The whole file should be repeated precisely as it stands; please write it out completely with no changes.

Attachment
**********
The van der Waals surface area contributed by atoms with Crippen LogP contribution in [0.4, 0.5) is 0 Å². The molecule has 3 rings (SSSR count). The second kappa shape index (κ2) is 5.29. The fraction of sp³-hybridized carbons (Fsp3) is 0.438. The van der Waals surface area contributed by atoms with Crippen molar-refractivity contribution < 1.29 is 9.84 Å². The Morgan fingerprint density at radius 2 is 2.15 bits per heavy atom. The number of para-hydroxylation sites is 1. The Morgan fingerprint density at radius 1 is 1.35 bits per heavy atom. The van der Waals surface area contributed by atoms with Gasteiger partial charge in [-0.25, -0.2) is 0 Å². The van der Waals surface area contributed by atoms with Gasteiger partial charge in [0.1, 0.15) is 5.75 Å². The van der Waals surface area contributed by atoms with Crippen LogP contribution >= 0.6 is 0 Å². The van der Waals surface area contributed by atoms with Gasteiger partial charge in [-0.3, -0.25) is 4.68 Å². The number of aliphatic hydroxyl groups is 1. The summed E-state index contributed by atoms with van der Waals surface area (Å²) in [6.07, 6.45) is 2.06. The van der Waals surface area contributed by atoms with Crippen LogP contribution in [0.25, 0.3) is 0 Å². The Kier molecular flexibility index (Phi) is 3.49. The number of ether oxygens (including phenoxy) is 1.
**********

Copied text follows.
The van der Waals surface area contributed by atoms with Crippen LogP contribution in [0.4, 0.5) is 0 Å². The molecule has 3 rings (SSSR count). The second kappa shape index (κ2) is 5.29. The fraction of sp³-hybridized carbons (Fsp3) is 0.438. The van der Waals surface area contributed by atoms with Crippen molar-refractivity contribution < 1.29 is 9.84 Å². The Morgan fingerprint density at radius 2 is 2.15 bits per heavy atom. The number of para-hydroxylation sites is 1. The Morgan fingerprint density at radius 1 is 1.35 bits per heavy atom. The van der Waals surface area contributed by atoms with Gasteiger partial charge in [-0.25, -0.2) is 0 Å². The van der Waals surface area contributed by atoms with Gasteiger partial charge in [0.1, 0.15) is 5.75 Å². The van der Waals surface area contributed by atoms with Crippen LogP contribution >= 0.6 is 0 Å². The van der Waals surface area contributed by atoms with Gasteiger partial charge in [-0.3, -0.25) is 4.68 Å². The number of aliphatic hydroxyl groups is 1. The summed E-state index contributed by atoms with van der Waals surface area (Å²) in [6.07, 6.45) is 2.06. The van der Waals surface area contributed by atoms with Crippen LogP contribution in [0.25, 0.3) is 0 Å². The Kier molecular flexibility index (Phi) is 3.49. The number of ether oxygens (including phenoxy) is 1.